The Yoga Sutras of Patañjali is a compilation of teachings that date back as far as 5,000 BC, and seek to articulate the roots of the mental science of yoga. The book is made up of nearly 200 sūtras (meaning “threads”), composed by Sri Patañjali aka the “Father of Yoga.” As any modern-day yogi knows, these ancient wisdoms have some very tangible applications. That’s why each week we’re bringing this ancient yogic tradition off the mat and into the everyday by pairing individual sūtras with our modern day experiences, struggles and insights.
Seeing is believing. We’ve all seen the validity of these words for ourselves, perhaps without even realizing it.
Think of all the Christmas Eve nights spent tiptoeing down the stairs in the hopes of spying a man with a white beard, or our inability to resist rubbernecking as we roll past an accident on the highway.
For better, or for worse, we’re weary to accept something that we’ve yet to experience with our own two eyes. We trust that our senses will lead us to the truth of the matter, and they often do so by helping us make inferences.
To infer is to experience one thing and know that it comes packaged along with another. For example, if you walk into your apartment and are hit with the warm, sultry smell of brown sugar and butter, you can likely assume that one of your roommate is whipping up a batch of chocolate chip cookies. Before you know it, your senses cling to this smell, illustrating images around it. You can imagine the chocolate melting into the cookie dough. Your mouth waters in anticipation of the sugar rush.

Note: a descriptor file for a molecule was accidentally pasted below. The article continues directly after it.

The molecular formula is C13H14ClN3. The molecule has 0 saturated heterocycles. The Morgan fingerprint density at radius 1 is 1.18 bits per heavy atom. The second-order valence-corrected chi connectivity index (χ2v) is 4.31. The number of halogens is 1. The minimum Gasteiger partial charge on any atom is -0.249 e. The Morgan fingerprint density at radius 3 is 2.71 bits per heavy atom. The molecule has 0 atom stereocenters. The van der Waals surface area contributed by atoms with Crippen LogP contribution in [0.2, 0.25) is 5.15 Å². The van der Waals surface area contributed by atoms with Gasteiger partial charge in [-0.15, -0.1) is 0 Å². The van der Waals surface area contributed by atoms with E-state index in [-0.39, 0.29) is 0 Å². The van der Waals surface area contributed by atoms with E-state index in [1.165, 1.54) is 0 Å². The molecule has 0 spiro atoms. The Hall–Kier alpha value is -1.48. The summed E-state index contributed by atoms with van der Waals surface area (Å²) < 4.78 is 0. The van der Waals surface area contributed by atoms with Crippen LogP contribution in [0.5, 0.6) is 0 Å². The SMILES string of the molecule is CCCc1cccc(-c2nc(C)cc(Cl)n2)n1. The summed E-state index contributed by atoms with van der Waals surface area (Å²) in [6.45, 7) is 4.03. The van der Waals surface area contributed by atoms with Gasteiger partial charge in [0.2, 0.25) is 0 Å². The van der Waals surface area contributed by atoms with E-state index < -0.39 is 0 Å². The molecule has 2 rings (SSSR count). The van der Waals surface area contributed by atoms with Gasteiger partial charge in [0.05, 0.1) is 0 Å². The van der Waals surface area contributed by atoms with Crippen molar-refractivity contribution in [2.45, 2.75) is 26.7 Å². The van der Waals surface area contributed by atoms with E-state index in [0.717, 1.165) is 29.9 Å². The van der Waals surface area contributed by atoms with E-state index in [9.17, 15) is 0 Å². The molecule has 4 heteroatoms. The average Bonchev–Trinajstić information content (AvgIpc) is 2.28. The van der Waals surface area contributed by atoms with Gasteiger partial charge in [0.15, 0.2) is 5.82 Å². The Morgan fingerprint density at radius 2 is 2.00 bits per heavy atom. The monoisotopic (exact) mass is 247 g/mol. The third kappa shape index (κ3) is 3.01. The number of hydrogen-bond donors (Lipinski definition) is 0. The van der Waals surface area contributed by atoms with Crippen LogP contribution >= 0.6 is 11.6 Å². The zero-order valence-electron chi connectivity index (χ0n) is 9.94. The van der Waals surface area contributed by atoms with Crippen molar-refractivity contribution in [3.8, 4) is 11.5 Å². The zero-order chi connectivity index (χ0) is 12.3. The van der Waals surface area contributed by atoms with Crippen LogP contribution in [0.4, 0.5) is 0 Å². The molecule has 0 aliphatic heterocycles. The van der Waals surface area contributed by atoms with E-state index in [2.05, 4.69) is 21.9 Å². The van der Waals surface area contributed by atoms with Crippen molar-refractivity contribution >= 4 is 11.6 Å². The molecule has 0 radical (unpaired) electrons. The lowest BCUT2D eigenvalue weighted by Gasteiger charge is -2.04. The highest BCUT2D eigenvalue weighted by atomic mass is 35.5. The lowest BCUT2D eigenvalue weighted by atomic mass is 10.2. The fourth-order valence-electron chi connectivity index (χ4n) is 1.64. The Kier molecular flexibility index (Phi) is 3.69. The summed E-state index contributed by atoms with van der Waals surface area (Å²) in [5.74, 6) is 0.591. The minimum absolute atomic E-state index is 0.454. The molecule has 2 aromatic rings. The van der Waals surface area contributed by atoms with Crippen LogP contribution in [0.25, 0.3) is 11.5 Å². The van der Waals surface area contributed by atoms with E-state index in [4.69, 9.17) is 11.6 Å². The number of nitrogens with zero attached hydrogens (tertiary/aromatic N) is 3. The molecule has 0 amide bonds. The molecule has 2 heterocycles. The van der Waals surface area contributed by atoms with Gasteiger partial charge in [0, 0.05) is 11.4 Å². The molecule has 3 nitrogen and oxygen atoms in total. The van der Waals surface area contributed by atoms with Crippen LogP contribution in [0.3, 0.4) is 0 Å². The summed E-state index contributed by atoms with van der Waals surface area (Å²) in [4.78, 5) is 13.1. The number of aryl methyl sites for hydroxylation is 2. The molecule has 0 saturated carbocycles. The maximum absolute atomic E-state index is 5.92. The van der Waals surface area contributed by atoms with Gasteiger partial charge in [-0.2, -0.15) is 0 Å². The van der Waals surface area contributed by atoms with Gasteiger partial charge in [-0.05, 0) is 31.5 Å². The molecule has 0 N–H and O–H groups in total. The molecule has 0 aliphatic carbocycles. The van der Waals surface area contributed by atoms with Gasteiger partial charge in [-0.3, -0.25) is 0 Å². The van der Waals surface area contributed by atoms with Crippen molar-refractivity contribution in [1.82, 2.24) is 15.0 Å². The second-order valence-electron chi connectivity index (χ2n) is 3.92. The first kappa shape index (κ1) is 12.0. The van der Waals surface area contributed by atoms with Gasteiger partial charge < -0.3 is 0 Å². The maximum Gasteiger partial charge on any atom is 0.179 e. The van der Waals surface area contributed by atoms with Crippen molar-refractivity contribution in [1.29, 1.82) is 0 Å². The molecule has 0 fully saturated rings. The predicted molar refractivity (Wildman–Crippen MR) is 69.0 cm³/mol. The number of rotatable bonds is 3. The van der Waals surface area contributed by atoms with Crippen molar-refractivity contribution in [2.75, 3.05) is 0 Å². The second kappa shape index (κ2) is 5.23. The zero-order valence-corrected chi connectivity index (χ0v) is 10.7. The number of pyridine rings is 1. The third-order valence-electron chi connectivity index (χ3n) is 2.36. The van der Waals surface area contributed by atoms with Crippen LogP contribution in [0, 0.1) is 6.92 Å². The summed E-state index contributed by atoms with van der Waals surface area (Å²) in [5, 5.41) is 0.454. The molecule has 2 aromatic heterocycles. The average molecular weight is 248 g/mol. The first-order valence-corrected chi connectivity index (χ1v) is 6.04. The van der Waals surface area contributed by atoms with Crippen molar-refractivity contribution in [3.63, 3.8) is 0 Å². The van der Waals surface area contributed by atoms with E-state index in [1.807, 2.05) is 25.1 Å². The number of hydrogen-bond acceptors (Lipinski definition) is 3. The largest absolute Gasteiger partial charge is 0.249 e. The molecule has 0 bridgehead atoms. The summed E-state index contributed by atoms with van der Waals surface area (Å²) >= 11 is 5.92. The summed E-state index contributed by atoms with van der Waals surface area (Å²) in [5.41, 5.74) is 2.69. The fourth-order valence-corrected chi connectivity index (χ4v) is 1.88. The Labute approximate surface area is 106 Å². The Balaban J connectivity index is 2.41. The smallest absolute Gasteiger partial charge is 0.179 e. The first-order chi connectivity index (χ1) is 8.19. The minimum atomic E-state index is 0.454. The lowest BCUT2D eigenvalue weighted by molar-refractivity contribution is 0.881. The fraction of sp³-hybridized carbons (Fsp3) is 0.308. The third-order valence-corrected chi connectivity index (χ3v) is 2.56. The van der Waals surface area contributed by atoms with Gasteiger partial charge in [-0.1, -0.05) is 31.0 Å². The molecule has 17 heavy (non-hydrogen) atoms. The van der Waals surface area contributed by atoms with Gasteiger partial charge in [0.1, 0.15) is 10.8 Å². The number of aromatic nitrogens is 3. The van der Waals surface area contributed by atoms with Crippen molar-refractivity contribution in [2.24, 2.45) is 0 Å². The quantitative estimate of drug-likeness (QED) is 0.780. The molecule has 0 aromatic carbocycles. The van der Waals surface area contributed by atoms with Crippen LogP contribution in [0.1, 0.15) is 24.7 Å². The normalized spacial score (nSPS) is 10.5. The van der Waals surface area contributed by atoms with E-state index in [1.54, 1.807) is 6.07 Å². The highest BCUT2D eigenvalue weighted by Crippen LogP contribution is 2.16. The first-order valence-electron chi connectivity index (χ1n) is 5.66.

You’re not visually experiencing the cookies yet, but you might as well be. The picture of them in your head is nearly as delicious as the cookies themselves. It’s kind of magical that our senses can adorn something as simple as a sweet smell with such a rich visual and taste experience.
Patanjali knows this, and in this Sūtra, he’s asking us to take time out to appreciate how our sensory perception constantly affects how we participate in our lives.
We’re so busy living that we often forget that our experience consists of a complex combination of elements and factors. So while this Sūtra may seem self-evident, I see it as an invitation to interrupt the auto-pilot of your day-to-day routine and linger upon each sumptuous experience—the painful and the irresistible.
is a half-lit
can burn me
as long as I know
we lived a life
-Tyler Knott Gregson
YOU MAY ALSO LIKE: